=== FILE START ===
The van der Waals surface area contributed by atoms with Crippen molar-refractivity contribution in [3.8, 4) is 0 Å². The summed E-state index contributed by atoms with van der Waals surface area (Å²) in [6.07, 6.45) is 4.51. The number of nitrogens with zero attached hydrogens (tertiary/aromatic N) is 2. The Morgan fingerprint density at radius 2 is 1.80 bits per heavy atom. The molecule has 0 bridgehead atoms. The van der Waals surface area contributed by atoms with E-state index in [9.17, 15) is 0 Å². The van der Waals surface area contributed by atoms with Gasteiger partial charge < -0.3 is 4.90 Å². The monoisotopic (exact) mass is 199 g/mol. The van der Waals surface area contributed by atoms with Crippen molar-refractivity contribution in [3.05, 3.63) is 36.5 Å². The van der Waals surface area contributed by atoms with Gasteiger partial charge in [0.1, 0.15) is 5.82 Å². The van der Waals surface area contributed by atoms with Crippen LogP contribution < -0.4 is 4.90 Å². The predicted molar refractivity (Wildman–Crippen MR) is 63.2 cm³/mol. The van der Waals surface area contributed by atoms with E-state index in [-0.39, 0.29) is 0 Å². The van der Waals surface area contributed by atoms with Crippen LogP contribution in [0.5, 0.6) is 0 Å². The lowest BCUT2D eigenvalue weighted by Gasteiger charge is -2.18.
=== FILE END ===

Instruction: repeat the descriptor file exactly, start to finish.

The van der Waals surface area contributed by atoms with Crippen molar-refractivity contribution in [3.8, 4) is 0 Å². The summed E-state index contributed by atoms with van der Waals surface area (Å²) in [6.07, 6.45) is 4.51. The number of nitrogens with zero attached hydrogens (tertiary/aromatic N) is 2. The Morgan fingerprint density at radius 2 is 1.80 bits per heavy atom. The molecule has 0 bridgehead atoms. The van der Waals surface area contributed by atoms with E-state index in [9.17, 15) is 0 Å². The van der Waals surface area contributed by atoms with Gasteiger partial charge < -0.3 is 4.90 Å². The monoisotopic (exact) mass is 199 g/mol. The van der Waals surface area contributed by atoms with Crippen molar-refractivity contribution in [3.05, 3.63) is 36.5 Å². The van der Waals surface area contributed by atoms with Gasteiger partial charge in [0.1, 0.15) is 5.82 Å². The van der Waals surface area contributed by atoms with Crippen LogP contribution < -0.4 is 4.90 Å². The predicted molar refractivity (Wildman–Crippen MR) is 63.2 cm³/mol. The van der Waals surface area contributed by atoms with E-state index in [-0.39, 0.29) is 0 Å². The van der Waals surface area contributed by atoms with Crippen LogP contribution in [0.5, 0.6) is 0 Å². The lowest BCUT2D eigenvalue weighted by Gasteiger charge is -2.18.